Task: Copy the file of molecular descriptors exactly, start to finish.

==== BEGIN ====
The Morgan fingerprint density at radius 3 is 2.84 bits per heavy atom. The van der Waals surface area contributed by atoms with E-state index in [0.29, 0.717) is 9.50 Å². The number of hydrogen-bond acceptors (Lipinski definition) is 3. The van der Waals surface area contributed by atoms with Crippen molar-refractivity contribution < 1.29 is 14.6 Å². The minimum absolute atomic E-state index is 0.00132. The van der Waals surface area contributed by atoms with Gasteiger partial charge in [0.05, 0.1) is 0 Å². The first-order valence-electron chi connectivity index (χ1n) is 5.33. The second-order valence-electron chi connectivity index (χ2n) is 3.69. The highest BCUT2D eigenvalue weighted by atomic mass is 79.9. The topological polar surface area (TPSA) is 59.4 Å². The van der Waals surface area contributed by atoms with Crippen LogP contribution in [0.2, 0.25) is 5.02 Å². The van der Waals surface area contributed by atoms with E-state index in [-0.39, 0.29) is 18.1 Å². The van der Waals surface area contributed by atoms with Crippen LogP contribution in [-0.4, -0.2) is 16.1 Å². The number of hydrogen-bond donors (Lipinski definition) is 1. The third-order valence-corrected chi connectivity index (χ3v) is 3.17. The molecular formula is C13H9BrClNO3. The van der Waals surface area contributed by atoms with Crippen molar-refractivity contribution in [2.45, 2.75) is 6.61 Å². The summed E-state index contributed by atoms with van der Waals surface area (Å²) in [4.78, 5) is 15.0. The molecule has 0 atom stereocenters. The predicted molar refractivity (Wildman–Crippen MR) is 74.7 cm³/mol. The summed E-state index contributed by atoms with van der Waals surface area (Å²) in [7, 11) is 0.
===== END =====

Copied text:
The Morgan fingerprint density at radius 3 is 2.84 bits per heavy atom. The van der Waals surface area contributed by atoms with E-state index in [0.29, 0.717) is 9.50 Å². The number of hydrogen-bond acceptors (Lipinski definition) is 3. The van der Waals surface area contributed by atoms with Crippen molar-refractivity contribution < 1.29 is 14.6 Å². The minimum absolute atomic E-state index is 0.00132. The van der Waals surface area contributed by atoms with Gasteiger partial charge in [0.05, 0.1) is 0 Å². The first-order valence-electron chi connectivity index (χ1n) is 5.33. The second-order valence-electron chi connectivity index (χ2n) is 3.69. The highest BCUT2D eigenvalue weighted by atomic mass is 79.9. The topological polar surface area (TPSA) is 59.4 Å². The van der Waals surface area contributed by atoms with Crippen LogP contribution in [0.2, 0.25) is 5.02 Å². The van der Waals surface area contributed by atoms with E-state index in [-0.39, 0.29) is 18.1 Å². The van der Waals surface area contributed by atoms with Crippen LogP contribution in [-0.4, -0.2) is 16.1 Å². The number of hydrogen-bond donors (Lipinski definition) is 1. The third-order valence-corrected chi connectivity index (χ3v) is 3.17. The molecular formula is C13H9BrClNO3. The van der Waals surface area contributed by atoms with Crippen molar-refractivity contribution in [2.45, 2.75) is 6.61 Å². The summed E-state index contributed by atoms with van der Waals surface area (Å²) in [4.78, 5) is 15.0. The molecule has 0 atom stereocenters. The predicted molar refractivity (Wildman–Crippen MR) is 74.7 cm³/mol. The summed E-state index contributed by atoms with van der Waals surface area (Å²) in [7, 11) is 0.